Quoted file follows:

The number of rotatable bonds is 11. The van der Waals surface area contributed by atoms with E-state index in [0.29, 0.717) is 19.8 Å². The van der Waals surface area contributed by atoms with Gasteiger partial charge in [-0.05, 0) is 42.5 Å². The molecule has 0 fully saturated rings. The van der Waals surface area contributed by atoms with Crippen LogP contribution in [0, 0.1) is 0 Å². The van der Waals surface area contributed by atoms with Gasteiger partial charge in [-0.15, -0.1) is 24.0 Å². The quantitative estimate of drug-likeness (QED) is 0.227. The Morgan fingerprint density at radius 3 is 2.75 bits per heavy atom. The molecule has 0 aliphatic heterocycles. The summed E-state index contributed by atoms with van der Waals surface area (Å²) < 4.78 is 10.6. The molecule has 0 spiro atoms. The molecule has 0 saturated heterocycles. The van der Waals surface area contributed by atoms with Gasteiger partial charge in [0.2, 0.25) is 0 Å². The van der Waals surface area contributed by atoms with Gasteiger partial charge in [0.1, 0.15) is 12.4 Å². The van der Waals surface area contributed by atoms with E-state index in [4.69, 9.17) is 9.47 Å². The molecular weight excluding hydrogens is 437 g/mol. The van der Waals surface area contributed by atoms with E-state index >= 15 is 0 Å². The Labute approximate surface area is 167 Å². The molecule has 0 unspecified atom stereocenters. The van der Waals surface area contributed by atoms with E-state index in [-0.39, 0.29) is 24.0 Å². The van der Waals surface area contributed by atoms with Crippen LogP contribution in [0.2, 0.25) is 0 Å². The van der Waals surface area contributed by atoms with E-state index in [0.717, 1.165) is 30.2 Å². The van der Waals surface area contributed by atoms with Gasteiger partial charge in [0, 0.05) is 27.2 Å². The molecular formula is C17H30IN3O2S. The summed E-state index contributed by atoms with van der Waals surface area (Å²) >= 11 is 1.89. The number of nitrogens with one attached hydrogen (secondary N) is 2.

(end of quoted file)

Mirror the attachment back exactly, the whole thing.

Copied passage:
The number of rotatable bonds is 11. The van der Waals surface area contributed by atoms with E-state index in [0.29, 0.717) is 19.8 Å². The van der Waals surface area contributed by atoms with Gasteiger partial charge in [-0.05, 0) is 42.5 Å². The molecule has 0 fully saturated rings. The van der Waals surface area contributed by atoms with Crippen LogP contribution in [0, 0.1) is 0 Å². The van der Waals surface area contributed by atoms with Gasteiger partial charge in [-0.15, -0.1) is 24.0 Å². The quantitative estimate of drug-likeness (QED) is 0.227. The Morgan fingerprint density at radius 3 is 2.75 bits per heavy atom. The molecule has 0 aliphatic heterocycles. The summed E-state index contributed by atoms with van der Waals surface area (Å²) < 4.78 is 10.6. The molecule has 0 spiro atoms. The molecule has 0 saturated heterocycles. The van der Waals surface area contributed by atoms with Gasteiger partial charge in [0.2, 0.25) is 0 Å². The van der Waals surface area contributed by atoms with Gasteiger partial charge in [0.1, 0.15) is 12.4 Å². The van der Waals surface area contributed by atoms with E-state index in [4.69, 9.17) is 9.47 Å². The molecular weight excluding hydrogens is 437 g/mol. The van der Waals surface area contributed by atoms with E-state index >= 15 is 0 Å². The Labute approximate surface area is 167 Å². The molecule has 0 unspecified atom stereocenters. The van der Waals surface area contributed by atoms with E-state index in [-0.39, 0.29) is 24.0 Å². The van der Waals surface area contributed by atoms with Crippen LogP contribution in [0.2, 0.25) is 0 Å². The van der Waals surface area contributed by atoms with E-state index in [0.717, 1.165) is 30.2 Å². The van der Waals surface area contributed by atoms with Gasteiger partial charge in [0, 0.05) is 27.2 Å². The molecular formula is C17H30IN3O2S. The summed E-state index contributed by atoms with van der Waals surface area (Å²) >= 11 is 1.89. The number of nitrogens with one attached hydrogen (secondary N) is 2.